‘Beitbridge police protecting bogus shipping agents’ 

Source: ‘Beitbridge police protecting bogus shipping agents’ –Newsday Zimbabwe

BEITBRIDGE’S registered shipping agents have accused the police of turning a blind eye on bogus clearing agents, pickpockets and touts causing havoc in the private imports terminal at Zimbabwe’s busiest port of entry.

BEITBRIDGE’S registered shipping agents have accused the police of turning a blind eye on bogus clearing agents, pickpockets and touts causing havoc in the private imports terminal at Zimbabwe’s busiest port of entry.

The shipping agents claim that unscrupulous policemen get kickbacks for hounding bona fide shipping officials while creating opportunities for the undesirables otherwise known as maguma-guma in the protected area where theft from travellers has become chronic.

The Beitbridge Border Post has recorded a surge in cases where travellers and tourists lose substantial amounts of money to thieves and con-artists.

However, acting commanding officer of Beitbridge ZRP district Superintendent Makesure Horeka said he had not received reports of such incidents.

“Where have they reported? I have not heard anything about it and why do they report to the media instead of coming to the police station,” he said.

All border posts are protected areas and unless by arrangement or special purpose, all people operating within should be registered by the Department of Customs and Excise and issued with accreditation cards.

The cards should be dangled around the neck or produced on demand by authorised persons.

But an official of the Shipping and Forwarding Agents Association told NewsDay that reporting to the police is a waste of time.

“This is no longer the case, we have several shipping agents arrested and taken to the police station where they are later released without charge.

“This is unfair and causes unnecessary inconveniencing for clients. In most (cases) the agents are arrested in front of their clients and it is embarrassing,” the official said on condition of anonymity.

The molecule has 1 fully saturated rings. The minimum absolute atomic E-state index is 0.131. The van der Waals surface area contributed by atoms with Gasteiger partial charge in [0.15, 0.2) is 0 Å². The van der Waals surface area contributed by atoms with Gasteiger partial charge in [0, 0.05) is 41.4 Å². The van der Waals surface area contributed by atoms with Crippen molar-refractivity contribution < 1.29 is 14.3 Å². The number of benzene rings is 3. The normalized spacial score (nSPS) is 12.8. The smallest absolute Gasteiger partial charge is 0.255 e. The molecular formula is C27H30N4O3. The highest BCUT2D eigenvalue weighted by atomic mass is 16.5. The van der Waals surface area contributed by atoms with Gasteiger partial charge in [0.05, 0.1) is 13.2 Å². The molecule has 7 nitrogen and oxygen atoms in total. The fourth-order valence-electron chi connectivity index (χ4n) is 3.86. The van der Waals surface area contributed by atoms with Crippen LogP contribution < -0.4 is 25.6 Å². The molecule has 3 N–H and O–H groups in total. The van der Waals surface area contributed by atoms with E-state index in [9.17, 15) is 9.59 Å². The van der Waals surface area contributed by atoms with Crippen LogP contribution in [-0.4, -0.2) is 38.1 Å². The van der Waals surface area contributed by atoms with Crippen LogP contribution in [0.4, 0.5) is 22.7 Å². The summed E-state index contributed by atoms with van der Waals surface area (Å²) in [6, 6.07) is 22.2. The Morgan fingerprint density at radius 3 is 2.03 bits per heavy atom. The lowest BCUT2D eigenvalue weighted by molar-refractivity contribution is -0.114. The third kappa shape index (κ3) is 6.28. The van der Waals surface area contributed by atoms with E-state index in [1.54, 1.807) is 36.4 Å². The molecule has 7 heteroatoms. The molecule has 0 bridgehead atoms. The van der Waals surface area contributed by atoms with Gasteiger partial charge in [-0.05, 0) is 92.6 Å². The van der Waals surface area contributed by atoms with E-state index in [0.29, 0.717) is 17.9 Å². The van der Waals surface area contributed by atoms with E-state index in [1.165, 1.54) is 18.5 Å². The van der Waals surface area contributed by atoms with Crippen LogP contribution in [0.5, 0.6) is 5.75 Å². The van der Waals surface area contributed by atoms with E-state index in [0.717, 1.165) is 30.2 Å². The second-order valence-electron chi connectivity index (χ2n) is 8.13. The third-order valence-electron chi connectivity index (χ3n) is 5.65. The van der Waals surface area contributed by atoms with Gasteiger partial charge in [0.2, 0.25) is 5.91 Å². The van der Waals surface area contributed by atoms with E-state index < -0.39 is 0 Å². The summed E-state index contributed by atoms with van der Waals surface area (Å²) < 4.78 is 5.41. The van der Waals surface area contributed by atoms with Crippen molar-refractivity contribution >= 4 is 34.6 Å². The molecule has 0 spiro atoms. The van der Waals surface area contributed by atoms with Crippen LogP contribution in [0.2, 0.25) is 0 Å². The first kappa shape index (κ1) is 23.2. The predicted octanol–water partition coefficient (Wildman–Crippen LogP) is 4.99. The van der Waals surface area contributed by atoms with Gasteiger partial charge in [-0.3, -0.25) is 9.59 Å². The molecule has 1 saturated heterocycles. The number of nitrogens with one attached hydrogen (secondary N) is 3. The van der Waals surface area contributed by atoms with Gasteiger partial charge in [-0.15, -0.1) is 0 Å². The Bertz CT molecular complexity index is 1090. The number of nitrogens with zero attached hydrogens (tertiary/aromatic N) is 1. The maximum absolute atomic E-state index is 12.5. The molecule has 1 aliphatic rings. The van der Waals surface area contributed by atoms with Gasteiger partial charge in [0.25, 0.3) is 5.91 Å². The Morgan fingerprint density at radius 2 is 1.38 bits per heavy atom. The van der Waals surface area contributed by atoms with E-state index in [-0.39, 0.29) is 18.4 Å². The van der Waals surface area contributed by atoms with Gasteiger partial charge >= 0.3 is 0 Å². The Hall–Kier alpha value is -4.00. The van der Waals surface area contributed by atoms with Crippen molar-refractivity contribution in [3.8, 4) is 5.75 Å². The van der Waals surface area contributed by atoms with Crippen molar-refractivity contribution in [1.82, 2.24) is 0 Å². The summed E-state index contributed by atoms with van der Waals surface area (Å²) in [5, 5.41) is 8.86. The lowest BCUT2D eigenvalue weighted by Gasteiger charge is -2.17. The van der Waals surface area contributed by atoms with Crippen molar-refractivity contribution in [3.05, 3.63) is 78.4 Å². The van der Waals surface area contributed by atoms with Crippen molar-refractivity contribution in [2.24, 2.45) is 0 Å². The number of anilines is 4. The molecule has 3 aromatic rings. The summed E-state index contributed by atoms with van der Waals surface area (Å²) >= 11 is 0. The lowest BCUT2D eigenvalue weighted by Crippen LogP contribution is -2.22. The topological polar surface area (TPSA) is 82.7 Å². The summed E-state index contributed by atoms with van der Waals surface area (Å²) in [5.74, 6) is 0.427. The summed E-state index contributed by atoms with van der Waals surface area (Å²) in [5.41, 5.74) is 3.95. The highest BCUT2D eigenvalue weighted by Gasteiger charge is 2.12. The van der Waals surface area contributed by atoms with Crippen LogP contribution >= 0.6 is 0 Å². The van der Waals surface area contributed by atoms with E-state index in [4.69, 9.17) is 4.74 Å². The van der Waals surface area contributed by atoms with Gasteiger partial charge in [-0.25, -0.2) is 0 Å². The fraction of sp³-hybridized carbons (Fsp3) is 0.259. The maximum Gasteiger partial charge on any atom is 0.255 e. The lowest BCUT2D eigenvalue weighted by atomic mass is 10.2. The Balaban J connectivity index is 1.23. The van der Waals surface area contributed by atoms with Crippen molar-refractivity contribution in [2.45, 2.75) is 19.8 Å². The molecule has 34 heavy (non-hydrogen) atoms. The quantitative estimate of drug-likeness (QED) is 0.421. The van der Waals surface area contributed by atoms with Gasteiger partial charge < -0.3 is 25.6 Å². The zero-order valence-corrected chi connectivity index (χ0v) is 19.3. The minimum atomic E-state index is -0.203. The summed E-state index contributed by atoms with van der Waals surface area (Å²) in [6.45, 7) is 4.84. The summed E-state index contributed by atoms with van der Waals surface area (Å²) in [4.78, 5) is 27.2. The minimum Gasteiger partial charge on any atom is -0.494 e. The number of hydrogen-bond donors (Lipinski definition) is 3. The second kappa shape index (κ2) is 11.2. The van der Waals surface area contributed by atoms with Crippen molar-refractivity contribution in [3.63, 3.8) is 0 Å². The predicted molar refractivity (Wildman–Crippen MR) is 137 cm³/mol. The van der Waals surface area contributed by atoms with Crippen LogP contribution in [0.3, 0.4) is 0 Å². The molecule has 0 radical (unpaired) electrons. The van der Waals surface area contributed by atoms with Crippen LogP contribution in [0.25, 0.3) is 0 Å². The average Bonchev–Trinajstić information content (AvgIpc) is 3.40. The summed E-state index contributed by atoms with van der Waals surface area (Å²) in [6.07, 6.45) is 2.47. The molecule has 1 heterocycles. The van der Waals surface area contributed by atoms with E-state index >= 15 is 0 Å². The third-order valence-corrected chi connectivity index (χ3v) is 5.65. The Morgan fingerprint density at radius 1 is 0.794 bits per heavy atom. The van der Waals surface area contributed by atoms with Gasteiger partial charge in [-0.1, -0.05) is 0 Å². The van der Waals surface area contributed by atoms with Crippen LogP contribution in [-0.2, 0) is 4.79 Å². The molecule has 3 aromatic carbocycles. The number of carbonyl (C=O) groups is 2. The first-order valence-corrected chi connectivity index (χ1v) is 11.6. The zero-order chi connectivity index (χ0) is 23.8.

Travellers, particularly those driving into Zimbabwe, are usually confused by paperwork and seek the services of shipping agents and bogus agents take advantage of the unsuspecting motorists.

Government sought the services of private security companies to assist police but the guards are suspected of aiding bogus agents.

Some have been jailed for being part to crimes committed inside the border while some crooked government officials also allegedly refer travellers to conmen with whom they share spoils later.

A number of motorists have had their items including cars seized by customs officials after getting fraudulent vehicle Temporary Import Permits, fake declaration documents or producing fake invoices later detected by officials.

“More often than not genuine shipping agents who are arrested are later released without charge but during that downtime their clients fall prey to conmen,” the shipping official said.

“We also have several off-duty policemen who join in the stampede for clearing work despite not being registered.”

On May 20 last year, Jacques Alizart, a South African national on his way to Victoria Falls was robbed of more than R5 000 at the border.

He was duped into believing the money was for buying a Temporary Import Permit.

Alizart, who slept in the open at the border, helped to identify the  suspects caught on camera inside the hall but were freed after he failed to attend court.

A group of tourists was accosted and duped of cash by bogus agents who used their  names after being supplied with the information by officials.

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